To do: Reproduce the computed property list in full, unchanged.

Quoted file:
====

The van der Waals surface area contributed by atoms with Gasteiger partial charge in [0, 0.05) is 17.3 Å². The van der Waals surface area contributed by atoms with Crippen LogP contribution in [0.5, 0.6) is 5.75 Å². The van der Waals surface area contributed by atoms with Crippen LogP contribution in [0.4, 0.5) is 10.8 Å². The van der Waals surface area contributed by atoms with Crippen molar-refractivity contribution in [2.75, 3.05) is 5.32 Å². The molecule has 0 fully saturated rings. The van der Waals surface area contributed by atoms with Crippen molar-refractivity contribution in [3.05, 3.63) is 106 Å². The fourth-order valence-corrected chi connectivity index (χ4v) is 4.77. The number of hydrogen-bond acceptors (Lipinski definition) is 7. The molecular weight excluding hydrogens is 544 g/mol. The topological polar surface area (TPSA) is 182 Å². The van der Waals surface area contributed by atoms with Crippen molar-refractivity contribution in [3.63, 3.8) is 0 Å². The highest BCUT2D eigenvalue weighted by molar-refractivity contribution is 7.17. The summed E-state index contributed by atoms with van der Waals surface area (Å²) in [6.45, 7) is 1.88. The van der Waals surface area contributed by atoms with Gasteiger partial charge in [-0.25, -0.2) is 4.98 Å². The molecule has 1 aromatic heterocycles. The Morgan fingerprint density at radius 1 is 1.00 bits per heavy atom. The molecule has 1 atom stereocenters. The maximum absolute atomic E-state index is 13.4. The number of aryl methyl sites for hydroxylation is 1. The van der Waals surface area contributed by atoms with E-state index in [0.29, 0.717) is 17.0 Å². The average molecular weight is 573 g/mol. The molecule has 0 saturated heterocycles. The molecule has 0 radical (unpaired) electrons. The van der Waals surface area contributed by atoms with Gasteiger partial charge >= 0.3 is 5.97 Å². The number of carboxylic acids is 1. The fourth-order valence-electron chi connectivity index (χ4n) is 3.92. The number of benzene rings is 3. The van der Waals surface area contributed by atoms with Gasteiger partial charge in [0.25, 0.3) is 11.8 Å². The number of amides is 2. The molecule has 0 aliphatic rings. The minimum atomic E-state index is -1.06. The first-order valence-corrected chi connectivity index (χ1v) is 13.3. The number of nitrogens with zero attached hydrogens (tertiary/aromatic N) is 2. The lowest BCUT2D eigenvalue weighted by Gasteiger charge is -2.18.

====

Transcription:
The van der Waals surface area contributed by atoms with Gasteiger partial charge in [0, 0.05) is 17.3 Å². The van der Waals surface area contributed by atoms with Crippen LogP contribution in [0.5, 0.6) is 5.75 Å². The van der Waals surface area contributed by atoms with Crippen LogP contribution in [0.4, 0.5) is 10.8 Å². The van der Waals surface area contributed by atoms with Crippen molar-refractivity contribution in [2.75, 3.05) is 5.32 Å². The molecule has 0 fully saturated rings. The van der Waals surface area contributed by atoms with Crippen molar-refractivity contribution in [3.05, 3.63) is 106 Å². The fourth-order valence-corrected chi connectivity index (χ4v) is 4.77. The number of hydrogen-bond acceptors (Lipinski definition) is 7. The molecular weight excluding hydrogens is 544 g/mol. The topological polar surface area (TPSA) is 182 Å². The van der Waals surface area contributed by atoms with Crippen molar-refractivity contribution in [3.63, 3.8) is 0 Å². The highest BCUT2D eigenvalue weighted by molar-refractivity contribution is 7.17. The summed E-state index contributed by atoms with van der Waals surface area (Å²) in [6.45, 7) is 1.88. The van der Waals surface area contributed by atoms with Gasteiger partial charge in [-0.25, -0.2) is 4.98 Å². The molecule has 1 aromatic heterocycles. The Morgan fingerprint density at radius 1 is 1.00 bits per heavy atom. The molecule has 1 atom stereocenters. The maximum absolute atomic E-state index is 13.4. The number of aryl methyl sites for hydroxylation is 1. The van der Waals surface area contributed by atoms with E-state index in [0.29, 0.717) is 17.0 Å². The average molecular weight is 573 g/mol. The molecule has 0 saturated heterocycles. The molecule has 0 radical (unpaired) electrons. The van der Waals surface area contributed by atoms with Gasteiger partial charge >= 0.3 is 5.97 Å². The number of carboxylic acids is 1. The fourth-order valence-electron chi connectivity index (χ4n) is 3.92. The number of benzene rings is 3. The van der Waals surface area contributed by atoms with Gasteiger partial charge in [0.25, 0.3) is 11.8 Å². The number of amides is 2. The molecule has 0 aliphatic rings. The minimum atomic E-state index is -1.06. The first-order valence-corrected chi connectivity index (χ1v) is 13.3. The number of nitrogens with zero attached hydrogens (tertiary/aromatic N) is 2. The lowest BCUT2D eigenvalue weighted by Gasteiger charge is -2.18.